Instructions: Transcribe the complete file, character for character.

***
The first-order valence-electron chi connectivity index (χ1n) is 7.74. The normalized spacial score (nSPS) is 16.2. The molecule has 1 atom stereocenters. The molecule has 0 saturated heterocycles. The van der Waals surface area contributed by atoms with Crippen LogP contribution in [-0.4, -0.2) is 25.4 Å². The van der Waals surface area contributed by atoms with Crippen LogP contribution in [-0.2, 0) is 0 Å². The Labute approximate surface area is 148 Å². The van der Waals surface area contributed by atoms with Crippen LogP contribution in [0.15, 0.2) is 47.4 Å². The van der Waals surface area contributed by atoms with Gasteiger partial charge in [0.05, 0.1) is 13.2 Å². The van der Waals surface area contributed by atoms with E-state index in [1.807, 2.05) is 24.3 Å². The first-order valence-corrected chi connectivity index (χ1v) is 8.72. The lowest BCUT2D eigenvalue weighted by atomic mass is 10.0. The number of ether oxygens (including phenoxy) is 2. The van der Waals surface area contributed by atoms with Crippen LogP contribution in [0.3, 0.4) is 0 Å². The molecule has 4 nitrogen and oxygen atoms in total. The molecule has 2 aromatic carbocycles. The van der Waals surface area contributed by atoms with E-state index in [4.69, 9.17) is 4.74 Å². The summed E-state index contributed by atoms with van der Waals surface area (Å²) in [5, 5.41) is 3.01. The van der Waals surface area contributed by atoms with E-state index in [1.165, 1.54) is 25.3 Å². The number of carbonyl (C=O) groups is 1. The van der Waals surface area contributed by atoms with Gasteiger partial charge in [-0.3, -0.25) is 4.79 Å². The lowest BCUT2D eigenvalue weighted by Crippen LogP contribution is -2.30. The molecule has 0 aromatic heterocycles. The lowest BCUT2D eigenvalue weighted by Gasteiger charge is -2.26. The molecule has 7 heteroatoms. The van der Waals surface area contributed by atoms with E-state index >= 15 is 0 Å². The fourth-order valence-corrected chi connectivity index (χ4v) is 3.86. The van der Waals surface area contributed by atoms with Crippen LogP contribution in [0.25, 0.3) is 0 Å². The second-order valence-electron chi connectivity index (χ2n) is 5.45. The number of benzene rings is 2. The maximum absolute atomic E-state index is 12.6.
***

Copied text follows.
The first-order valence-electron chi connectivity index (χ1n) is 7.74. The normalized spacial score (nSPS) is 16.2. The molecule has 1 atom stereocenters. The molecule has 0 saturated heterocycles. The van der Waals surface area contributed by atoms with Crippen LogP contribution in [-0.4, -0.2) is 25.4 Å². The van der Waals surface area contributed by atoms with Crippen LogP contribution in [-0.2, 0) is 0 Å². The Labute approximate surface area is 148 Å². The van der Waals surface area contributed by atoms with Crippen LogP contribution in [0.15, 0.2) is 47.4 Å². The van der Waals surface area contributed by atoms with Gasteiger partial charge in [0.05, 0.1) is 13.2 Å². The van der Waals surface area contributed by atoms with E-state index in [1.807, 2.05) is 24.3 Å². The first-order valence-corrected chi connectivity index (χ1v) is 8.72. The lowest BCUT2D eigenvalue weighted by atomic mass is 10.0. The number of ether oxygens (including phenoxy) is 2. The van der Waals surface area contributed by atoms with Crippen LogP contribution in [0.3, 0.4) is 0 Å². The molecule has 4 nitrogen and oxygen atoms in total. The molecule has 2 aromatic carbocycles. The van der Waals surface area contributed by atoms with E-state index in [4.69, 9.17) is 4.74 Å². The summed E-state index contributed by atoms with van der Waals surface area (Å²) in [5, 5.41) is 3.01. The van der Waals surface area contributed by atoms with E-state index in [1.165, 1.54) is 25.3 Å². The number of carbonyl (C=O) groups is 1. The van der Waals surface area contributed by atoms with Gasteiger partial charge in [-0.3, -0.25) is 4.79 Å². The lowest BCUT2D eigenvalue weighted by Crippen LogP contribution is -2.30. The molecule has 0 aromatic heterocycles. The lowest BCUT2D eigenvalue weighted by Gasteiger charge is -2.26. The molecule has 7 heteroatoms. The van der Waals surface area contributed by atoms with E-state index >= 15 is 0 Å². The fourth-order valence-corrected chi connectivity index (χ4v) is 3.86. The van der Waals surface area contributed by atoms with Crippen LogP contribution in [0.25, 0.3) is 0 Å². The second-order valence-electron chi connectivity index (χ2n) is 5.45. The number of benzene rings is 2. The maximum absolute atomic E-state index is 12.6.